Genealogical concordance was assessed between the cox2-3, rbcL and EF2 trees. Eleven reciprocally monophyletic clades were concordantly recovered in the three gene genealogies (open circles in figure 2), in addition to three singletons (B33, B35 and SP3). Incongruence was restricted to the V1 and V32 clades. The five V1 species clusters in the cox2-3 tree (V1A-E) were either para- or polyphyletic in the EF2 and rbcL trees. The V32 clade in the cox2-3 and EF2 gene trees was paraphyletic in the rbcL tree.

The multilocus Bayesian species delimitation results are indicated in the species phylogeny (guide tree) in figure 3a. When assuming that the 21 GMYC clusters correspond to species, the Bayesian species delimitation supported the guide tree with high speciation probabilities (1 or 0.99) on all nodes. The results were stable over a broad range of prior settings relating to effective population size and root ages. The Bayesian species delimitation did not support guide trees where the number of species had been increased (see the electronic supplementary material, figure S1), indicating that the species diversity was not underestimated by the GMYC analysis of the cox2-3 dataset.

Figure 3.

(a) Bayesian species tree inferred using *BEAST with numbers above branches representing posterior probability values (only values greater than 0.85 are shown). The speciation probabilities, analysed using BP&P, are provided for each node under three combinations of priors: top, assuming large population sizes ΘG(1, 10) and deep divergences τ0G(1,10); middle, assuming small population sizes ΘG(2,2000) and shallow divergences τ0G(2,2000); bottom, assuming large populations sizes ΘG(1,10) and relatively shallow divergences τ0G(2,2000). (b) Geographical distributions of Portieria species within the Philippines. Most species exhibit intra-archipelagic endemism; only three species are more widely distributed within the archipelago (S6, S39 and V32). Detailed species distributions are provided in the electronic supplementary material, figure S3.

Divergence time estimates (see the electronic supplementary material, figure S2) suggest that Portieria may have originated as early as the Late Eocene (around 35 Ma), and mainly diversified in the Oligo-Miocene, with possibly recent speciation events in the Plio-Pleistocene in clade V1.

(b) Species distribution patterns

Of the 21 identified Portieria species in the Philippines, not a single one was found throughout the study area (see the electronic supplementary material, table S4 and figure S3; figure 3b). Twelve species were confined to one or two sites, while only four species were found at more than three sites (see the electronic supplementary material, figure S3). With three exceptions (V32, S6 and S39), specimens of a species were always found within 80 km from each other. The diversity found in Batanes was very distinct from the other sites, with none of the species occurring outside the area. The central Visayas shared a single species (V32) with Samar (approx. 350 km). Only two species (S6 and S39) are shared between Sorsogon and Samar (approx. 250 km).

In several sites and on most islands, different Portieria species occurred in sympatry. In many cases, these species were phylogenetically distantly related; for example, four species from four different clades co-occurred in Chavayan (Batanes; see figure 3b and electronic supplementary material, figure S3). Sister or closely related species were also found in sympatry. A striking example is the central Visayas, which harboured the closely related species V1A, V1B and V1C, along with the more distantly related species V32, V26 and V27.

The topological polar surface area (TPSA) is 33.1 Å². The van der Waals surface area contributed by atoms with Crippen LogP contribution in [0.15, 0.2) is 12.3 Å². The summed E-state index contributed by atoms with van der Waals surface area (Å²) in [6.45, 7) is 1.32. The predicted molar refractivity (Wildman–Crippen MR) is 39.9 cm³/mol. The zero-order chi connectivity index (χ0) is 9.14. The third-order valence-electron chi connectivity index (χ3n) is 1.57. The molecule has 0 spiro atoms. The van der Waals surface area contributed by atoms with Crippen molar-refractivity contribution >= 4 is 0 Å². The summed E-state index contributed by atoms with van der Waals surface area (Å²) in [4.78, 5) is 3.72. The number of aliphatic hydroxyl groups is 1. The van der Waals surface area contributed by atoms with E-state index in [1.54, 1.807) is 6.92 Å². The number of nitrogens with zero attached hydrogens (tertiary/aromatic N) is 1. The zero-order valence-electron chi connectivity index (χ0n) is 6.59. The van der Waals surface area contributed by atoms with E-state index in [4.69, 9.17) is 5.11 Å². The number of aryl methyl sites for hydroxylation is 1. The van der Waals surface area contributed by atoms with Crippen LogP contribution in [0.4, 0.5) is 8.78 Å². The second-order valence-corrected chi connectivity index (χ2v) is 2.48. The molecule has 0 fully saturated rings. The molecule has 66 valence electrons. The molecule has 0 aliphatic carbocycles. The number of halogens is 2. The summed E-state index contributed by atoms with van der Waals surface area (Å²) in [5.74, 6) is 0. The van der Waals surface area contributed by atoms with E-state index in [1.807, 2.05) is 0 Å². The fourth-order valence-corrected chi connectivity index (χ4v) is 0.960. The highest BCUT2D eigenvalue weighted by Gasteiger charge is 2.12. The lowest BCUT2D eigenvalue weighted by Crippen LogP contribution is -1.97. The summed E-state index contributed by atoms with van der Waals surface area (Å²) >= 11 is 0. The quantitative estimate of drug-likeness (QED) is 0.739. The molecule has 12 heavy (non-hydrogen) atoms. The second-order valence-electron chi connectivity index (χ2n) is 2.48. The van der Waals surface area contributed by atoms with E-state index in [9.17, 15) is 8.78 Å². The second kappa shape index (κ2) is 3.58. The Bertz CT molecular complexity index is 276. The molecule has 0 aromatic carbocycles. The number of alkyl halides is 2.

Given the narrow geographical range of most species, it is highly unlikely that our sampling strategy resulted in a complete coverage of Portieria diversity. Extrapolating richness beyond the current sampling effort (i.e. 25 localities) to its asymptote resulted to an estimate of 45 (±5) species (see the electronic supplementary material, figure S4).

4. Discussion

Molecular reassessment of the diversity of the red algal genus Portieria in the Philippines demonstrates that previous morphology-based species circumscriptions dramatically underestimated the diversity in the region. In contrast to the assumed presence of one to three species in the Philippines [74], this study showed the existence of at least 21 cryptic Portieria species. Below we discuss the implication of our results with respect to diversity estimates, intra-archipelagic endemism and speciation in the marine environment, and the consequences of small species ranges in relation to marine conservation.

(a) High levels of cryptic species diversity

Unveiling cryptic diversity in marine macroalgae is not uncommon [10,14,3336], but the degree to which we do so here is unprecedented. The GMYC model approach based on the mitochondrial encoded cox2-3 spacer region resulted in 21 clusters of specimens which were reciprocally monophyletic and sufficiently distinct from other such lineages to regard them as separately evolving lineages (‘species’) [51]. Comparing GMYC results of the cox2-3 data with the chloroplast encoded rbcL and nuclear encoded EF2 gene trees, we observed a large degree of congruence, lending additional support to regard them as species [62]. Comparison of the mitochondrial, plastid and nuclear gene trees indicated that coalescence is faster for organellar DNA than for the nuclear encoded locus, an observation that is congruent with population genetic theory, which predicts that the effective population size of nuclear DNA is four times as high for diploid organisms compared with organellar DNA, which is haploid and uniparentally inherited [63].